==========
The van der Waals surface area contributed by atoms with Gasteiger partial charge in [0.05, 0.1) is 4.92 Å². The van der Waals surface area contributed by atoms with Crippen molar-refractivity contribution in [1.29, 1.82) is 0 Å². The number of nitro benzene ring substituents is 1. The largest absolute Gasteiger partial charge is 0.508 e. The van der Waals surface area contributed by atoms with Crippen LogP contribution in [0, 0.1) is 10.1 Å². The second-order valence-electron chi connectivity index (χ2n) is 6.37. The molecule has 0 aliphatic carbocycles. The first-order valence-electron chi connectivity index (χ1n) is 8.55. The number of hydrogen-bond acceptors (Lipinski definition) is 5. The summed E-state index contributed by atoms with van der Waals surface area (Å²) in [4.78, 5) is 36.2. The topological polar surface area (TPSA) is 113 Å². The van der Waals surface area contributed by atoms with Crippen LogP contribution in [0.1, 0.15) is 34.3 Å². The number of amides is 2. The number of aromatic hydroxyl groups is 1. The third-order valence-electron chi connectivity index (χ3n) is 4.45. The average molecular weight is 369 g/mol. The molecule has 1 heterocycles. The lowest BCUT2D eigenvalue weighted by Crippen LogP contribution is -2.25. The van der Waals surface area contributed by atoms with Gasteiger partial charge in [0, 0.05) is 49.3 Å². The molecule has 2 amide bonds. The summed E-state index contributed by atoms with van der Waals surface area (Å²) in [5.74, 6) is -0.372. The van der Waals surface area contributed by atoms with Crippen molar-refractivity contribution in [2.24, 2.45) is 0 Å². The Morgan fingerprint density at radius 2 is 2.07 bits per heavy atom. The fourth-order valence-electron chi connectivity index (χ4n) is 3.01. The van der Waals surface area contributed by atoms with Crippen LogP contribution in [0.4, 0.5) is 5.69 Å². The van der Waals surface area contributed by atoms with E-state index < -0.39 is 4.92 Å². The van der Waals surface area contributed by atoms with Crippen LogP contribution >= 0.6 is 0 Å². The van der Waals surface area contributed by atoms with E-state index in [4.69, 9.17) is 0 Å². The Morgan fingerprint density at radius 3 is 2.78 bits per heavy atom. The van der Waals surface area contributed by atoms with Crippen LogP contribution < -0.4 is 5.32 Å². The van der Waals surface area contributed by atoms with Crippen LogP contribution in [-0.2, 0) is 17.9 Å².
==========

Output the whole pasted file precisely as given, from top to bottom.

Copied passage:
The van der Waals surface area contributed by atoms with Gasteiger partial charge in [0.05, 0.1) is 4.92 Å². The van der Waals surface area contributed by atoms with Crippen molar-refractivity contribution in [1.29, 1.82) is 0 Å². The number of nitro benzene ring substituents is 1. The largest absolute Gasteiger partial charge is 0.508 e. The van der Waals surface area contributed by atoms with Crippen LogP contribution in [0, 0.1) is 10.1 Å². The second-order valence-electron chi connectivity index (χ2n) is 6.37. The molecule has 0 aliphatic carbocycles. The first-order valence-electron chi connectivity index (χ1n) is 8.55. The number of hydrogen-bond acceptors (Lipinski definition) is 5. The summed E-state index contributed by atoms with van der Waals surface area (Å²) in [4.78, 5) is 36.2. The topological polar surface area (TPSA) is 113 Å². The van der Waals surface area contributed by atoms with Crippen LogP contribution in [0.1, 0.15) is 34.3 Å². The number of amides is 2. The number of aromatic hydroxyl groups is 1. The third-order valence-electron chi connectivity index (χ3n) is 4.45. The average molecular weight is 369 g/mol. The molecule has 1 heterocycles. The lowest BCUT2D eigenvalue weighted by Crippen LogP contribution is -2.25. The van der Waals surface area contributed by atoms with Gasteiger partial charge in [0, 0.05) is 49.3 Å². The molecule has 2 amide bonds. The summed E-state index contributed by atoms with van der Waals surface area (Å²) in [5.74, 6) is -0.372. The van der Waals surface area contributed by atoms with Crippen molar-refractivity contribution in [2.24, 2.45) is 0 Å². The Morgan fingerprint density at radius 2 is 2.07 bits per heavy atom. The fourth-order valence-electron chi connectivity index (χ4n) is 3.01. The van der Waals surface area contributed by atoms with Crippen LogP contribution in [0.4, 0.5) is 5.69 Å². The van der Waals surface area contributed by atoms with E-state index < -0.39 is 4.92 Å². The van der Waals surface area contributed by atoms with Crippen LogP contribution >= 0.6 is 0 Å². The van der Waals surface area contributed by atoms with E-state index in [4.69, 9.17) is 0 Å². The Morgan fingerprint density at radius 3 is 2.78 bits per heavy atom. The van der Waals surface area contributed by atoms with Crippen LogP contribution < -0.4 is 5.32 Å². The van der Waals surface area contributed by atoms with Crippen LogP contribution in [-0.2, 0) is 17.9 Å².